What Car? says...
If you want to buy a new V8-engined sports car then time is running out – especially if that car happens to be a Jaguar F-Type.
The F-Type will end a decade in production in early 2024, and its demise will mark the end of 75 years of combustion-engined Jaguar sports cars, stretching all the way back to the XK120 of 1948.
To celebrate that milestone, all V8-powered versions of the F-Type are now special edition 75 models, featuring unique paint colours and lots of standard luxuries. However, if you’ve fallen for the F-Type’s looks and want to pay as little as possible, there’s still an entry-level 2.0-litre petrol (called the P300).
As always, you can choose between the hard-top F-Type Coupé and the drop-top F-Type Convertible. So, is the Jaguar F-Type still worth buying and, if it is, which version should you choose?
Over the next few sections, we’ll tell you everything you need to know, including how the F-Type squares up against its key rivals, including the Alpine A110, the BMW 8 Series and the Porsche 718 Cayman in the areas that really matter to sports car buyers.
Performance & drive
What it’s like to drive, and how quiet it is
The cheapest engine for the Jaguar F-Type is, unsurprisingly, the least powerful. Badged P300, it’s a turbocharged 2.0-litre four-cylinder petrol that’s offered exclusively with rear-wheel drive.
It’s powerful enough to make the car feel quick, but needs working pretty hard to deliver its 0-62mph time of 5.9 seconds (some hot hatches can show it a clean pair of heels).
Despite the odd pop and crackle from the exhaust when you lift off the accelerator pedal, and an augmented engine note piped through the speakers, there’s not much theatre. All in all, the P300 has too many excellent rivals in its price range to really stand out.
Our favourite engine is the P450. The supercharged 5.0-litre V8 has 444bhp and is noticeably quicker and more muscular than the 2.0-litre.
There’s enough acceleration to pin you back in your seat (0-62mph takes 4.6 seconds) and a snarling exhaust note that turns into a guttural roar as you chase the red line – especially if you switch the exhaust to its loudest setting in Dynamic drive mode, or by pressing a button by the gear lever.
The P450 is available with rear or four-wheel drive and is significantly more expensive than the P300, but feels significantly more special too.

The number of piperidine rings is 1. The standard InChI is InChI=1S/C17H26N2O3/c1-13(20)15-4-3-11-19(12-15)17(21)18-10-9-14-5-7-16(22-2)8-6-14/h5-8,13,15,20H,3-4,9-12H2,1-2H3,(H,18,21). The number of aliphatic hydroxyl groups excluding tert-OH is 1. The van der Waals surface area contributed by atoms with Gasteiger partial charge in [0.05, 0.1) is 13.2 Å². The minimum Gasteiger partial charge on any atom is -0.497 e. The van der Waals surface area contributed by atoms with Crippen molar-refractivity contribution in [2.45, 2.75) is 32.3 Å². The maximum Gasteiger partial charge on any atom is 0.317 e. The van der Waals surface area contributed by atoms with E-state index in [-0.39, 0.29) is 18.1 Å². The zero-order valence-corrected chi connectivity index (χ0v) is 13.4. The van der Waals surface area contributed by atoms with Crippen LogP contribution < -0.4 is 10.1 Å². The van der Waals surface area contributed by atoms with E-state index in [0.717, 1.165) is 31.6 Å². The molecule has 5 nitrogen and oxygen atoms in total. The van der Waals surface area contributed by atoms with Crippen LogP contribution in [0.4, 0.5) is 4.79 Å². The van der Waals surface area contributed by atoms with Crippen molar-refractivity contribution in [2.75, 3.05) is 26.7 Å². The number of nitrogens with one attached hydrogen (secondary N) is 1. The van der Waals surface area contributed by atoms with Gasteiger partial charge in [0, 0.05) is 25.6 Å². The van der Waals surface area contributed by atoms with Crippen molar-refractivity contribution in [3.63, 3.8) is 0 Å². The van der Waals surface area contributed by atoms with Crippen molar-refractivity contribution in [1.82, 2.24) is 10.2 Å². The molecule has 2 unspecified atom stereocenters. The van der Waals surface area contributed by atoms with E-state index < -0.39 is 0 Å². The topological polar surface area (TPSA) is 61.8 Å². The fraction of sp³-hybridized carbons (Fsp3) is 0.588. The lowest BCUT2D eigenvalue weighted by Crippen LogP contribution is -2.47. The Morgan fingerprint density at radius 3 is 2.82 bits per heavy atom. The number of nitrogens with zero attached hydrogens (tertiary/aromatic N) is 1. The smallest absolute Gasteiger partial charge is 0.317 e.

The P575 – exclusive to the F-Type R – is a version of the same 5.0 V8 engine, but has even more power. With 567bhp, it gives you enough acceleration to match the pace of some supercars, sprinting from 0-62mph in 3.7 seconds. To help tame all that power, four-wheel drive is fitted as standard.
So, why isn’t the P575 our favourite F-Type? Well, it’s just too much of a financial leap from the P450, and finds itself up against tougher competition, including the Porsche 911.
The manual gearbox option was killed off a few years ago, meaning every F-Type is fitted with an eight-speed automatic gearbox that shifts smoothly when you’re driving gently, but punches through the gears aggressively (especially in the R) when you’re pushing hard.
It responds quickly enough to manual shift requests when you pull a paddle behind the steering wheel, though not as obediently as the PDK auto gearbox in Porsche’s sports cars.
The F-Type is heavy by sports car standards, and you feel its weight under braking and through tight twists and turns. That's less of a problem in the lighter P300 version and the stiffer range-topping R, but no F-Type changes direction like a Boxster or Cayman, a 911 or an Alpine A110.
It’s more fun than a BMW 8 Series or Toyota GR Supra though – particularly in rear-wheel-drive form. The steering is precise and, for the most part, well-weighted, which certainly helps. That said, you don’t get the same response or feedback as with rival Porsches or the A110.
Four-cylinder F-Types have conventional suspension, which gives you a ride that’s sports-car firm but not overly bumpy. Progress never becomes uncomfortable, but you’re always aware of undulations in the road as the wheels pass over them.
The V8-powered models come with adaptive suspension as standard, which improves ride comfort while helping to counteract body lean in corners when required. Things are pretty smooth on motorways and flowing A-roads, although you’re still very aware of road scars in town – especially in the R.
There’s less road noise than in Porsche’s rival sports cars, but the F-Type isn’t as peaceful a long-distance cruising companion as the 8 Series. Meanwhile, the standard wind deflector in the convertible version, which sits between the rear rollover hoops, ensures that wind bluster isn’t excessive with the top down, even at motorway speeds.
Strengths Punchy engines; roaring exhaust sound; fun to drive, yet reasonably comfortable
Weaknesses Not as agile as the best sports cars
The interior layout, fit and finish
The entry-level P300 version of the Jaguar F-Type comes with decent sports seats, featuring six-way electronic adjustment and a heating function.
The 75 special edition cars (all V8 models) have upgraded 12-way adjustable leather seats with a memory function, which are more comfortable and supportive and are also ventilated to stop you getting sweaty in the summer.
The interior is suitably driver-focused, with a wraparound dashboard and a central grab handle dividing the cockpit into distinct driver and passenger zones. The digital display behind the steering wheel shows vital driving information with helpfully large, clear fonts and graphics. The low seating position is suitably sporty but does restrict visibility slightly.
Front and rear parking sensors and a rear-view camera are standard on all F-Types, as are automatic Pixel LED headlights, which can shape their beam to light as much of the road ahead as possible without dazzling other drivers.
Also standard is the Jaguar Touch Pro infotainment system. Its 10.0in touchscreen can be tricky to read in sunny conditions and doesn't respond to prods as snappily as the touchscreens in Porsches. It’s also nowhere near as easy to use on the move as the brilliant iDrive system in the BMW 8 Series.